In this let's look at not just what is being written about, but what is being purposely avoided. Again, we'll use my work, though you're just going to have to trust me on this.
Years ago, I avoided anything LGBT related. Because I was too deep in the closet, so it was forbidden. This ties in perfectly with the two snippets I offered up earlier, because Butterflies: Solidarity is an f/f romance. And Exordium: Freedom is in fact a trans lesbian's tale.
But here's the major difference between them. Butterflies is more recent, so while it deals with heavy themes like depression and suicidal ideation and sexuality (as is the case with Exordium), when I started writing Butterflies, it was coming from a better place mentally. I was already out of the closet, and life (while hard) is worth living. Exordium was written in the throes of my own struggle with suicidal ideation and attempts.
So there was always a happy ending in mind for one, and there was only a dark journey for the other. Where I was mentally at the time of plotting and writing had (has) a supreme and almost devastating effect on subject and where the protagonist's journey would lead them.
So, you can parse where I was/am just by reading what I write. With word choice, with subject matter, and with the direction I want it to take. It says something about the writer, all you need to do is look hard enough, and the clues will be there for you.
Look at "Lie to me", it has a lot of those little tells you can pick up (while being entertaining).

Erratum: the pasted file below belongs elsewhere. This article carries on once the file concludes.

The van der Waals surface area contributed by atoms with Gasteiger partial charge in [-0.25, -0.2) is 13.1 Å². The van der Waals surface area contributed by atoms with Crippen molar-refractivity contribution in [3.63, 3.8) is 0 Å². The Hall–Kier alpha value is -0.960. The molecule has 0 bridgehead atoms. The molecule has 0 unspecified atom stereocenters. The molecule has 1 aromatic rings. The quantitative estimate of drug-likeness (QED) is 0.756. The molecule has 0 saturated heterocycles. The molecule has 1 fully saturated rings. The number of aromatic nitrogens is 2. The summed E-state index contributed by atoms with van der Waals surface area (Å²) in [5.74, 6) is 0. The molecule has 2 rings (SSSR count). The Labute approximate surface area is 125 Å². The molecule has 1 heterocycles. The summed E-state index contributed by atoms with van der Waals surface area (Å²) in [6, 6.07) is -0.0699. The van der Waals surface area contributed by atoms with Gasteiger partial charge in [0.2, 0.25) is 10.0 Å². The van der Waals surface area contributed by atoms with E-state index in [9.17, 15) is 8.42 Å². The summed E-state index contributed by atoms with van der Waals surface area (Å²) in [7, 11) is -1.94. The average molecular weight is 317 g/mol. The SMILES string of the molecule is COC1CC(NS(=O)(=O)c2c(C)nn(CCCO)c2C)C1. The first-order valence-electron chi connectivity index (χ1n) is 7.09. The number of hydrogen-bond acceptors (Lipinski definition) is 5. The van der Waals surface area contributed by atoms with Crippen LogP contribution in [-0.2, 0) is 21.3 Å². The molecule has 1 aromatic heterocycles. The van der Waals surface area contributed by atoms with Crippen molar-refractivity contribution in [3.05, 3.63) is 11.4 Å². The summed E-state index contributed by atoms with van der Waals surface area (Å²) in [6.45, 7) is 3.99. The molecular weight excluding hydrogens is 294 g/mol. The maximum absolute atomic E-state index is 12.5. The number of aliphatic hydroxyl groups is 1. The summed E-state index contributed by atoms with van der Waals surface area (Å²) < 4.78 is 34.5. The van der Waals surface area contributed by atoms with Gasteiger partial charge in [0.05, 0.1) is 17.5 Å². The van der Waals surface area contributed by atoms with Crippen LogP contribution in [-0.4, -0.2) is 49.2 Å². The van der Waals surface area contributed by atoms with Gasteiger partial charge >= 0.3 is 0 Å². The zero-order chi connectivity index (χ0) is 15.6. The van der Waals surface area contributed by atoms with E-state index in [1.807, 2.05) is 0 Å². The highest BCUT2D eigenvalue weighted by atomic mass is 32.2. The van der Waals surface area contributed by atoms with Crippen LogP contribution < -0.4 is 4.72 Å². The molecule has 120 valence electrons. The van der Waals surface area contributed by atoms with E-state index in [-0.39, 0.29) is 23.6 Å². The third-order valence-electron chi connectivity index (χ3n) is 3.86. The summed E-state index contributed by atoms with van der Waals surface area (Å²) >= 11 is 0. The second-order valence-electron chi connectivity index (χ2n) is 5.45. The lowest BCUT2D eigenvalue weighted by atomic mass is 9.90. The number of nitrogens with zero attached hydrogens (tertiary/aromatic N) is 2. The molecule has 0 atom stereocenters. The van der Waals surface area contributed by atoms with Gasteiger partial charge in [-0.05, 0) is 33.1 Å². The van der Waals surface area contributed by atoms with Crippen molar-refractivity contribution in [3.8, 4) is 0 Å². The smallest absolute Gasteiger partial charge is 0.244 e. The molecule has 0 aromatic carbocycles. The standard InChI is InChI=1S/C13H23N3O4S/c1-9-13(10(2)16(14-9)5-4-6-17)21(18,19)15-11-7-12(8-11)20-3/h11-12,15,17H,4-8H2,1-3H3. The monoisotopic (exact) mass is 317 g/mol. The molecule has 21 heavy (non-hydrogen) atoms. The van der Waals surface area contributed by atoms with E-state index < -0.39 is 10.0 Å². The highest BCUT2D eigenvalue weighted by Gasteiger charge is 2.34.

On what basis can I analyze (a) piece of writing?
If you're asking how you can achieve standing to analyze a piece of writing -- you have to read it. That's all :) Once you've read something, you're qualified, as a reader, to examine, interpret, and draw conclusions about the thing you read. In fact, I don't think you can avoid it! Some prominent critics think you can even do this without actually reading the work, though I think you'll do a better job if you do read it.
If you're asking how to do it well, that's not horribly difficult either. The main challenge is picking a scope and consistently using evidence from that scope.
So what do I mean by scope? The scope of analysis is the body of evidence you can draw from in order to form and support your conclusions. For example, it is perfectly valid to use the scope of your experience as a reader. If you choose that scope, though, draw your evidence from that scope and restrict your conclusions to the same scope. If you say, "when I read this passage (possibly quoting it), i felt or experienced this thing", and then use that feeling as evidence, conclusions about the author's thought process or London in the 1800s won't be well supported.
You can pick any number of different scopes though, if you want to draw other kinds of conclusions. If you did want to draw some conclusion about London in the 1800s while analyzing A Tale of Two Cities, then that's your scope (and you need evidence from that scope). Find some letters, articles, or other historical source material, combine that with evidence from the text itself, and draw your conclusions from that.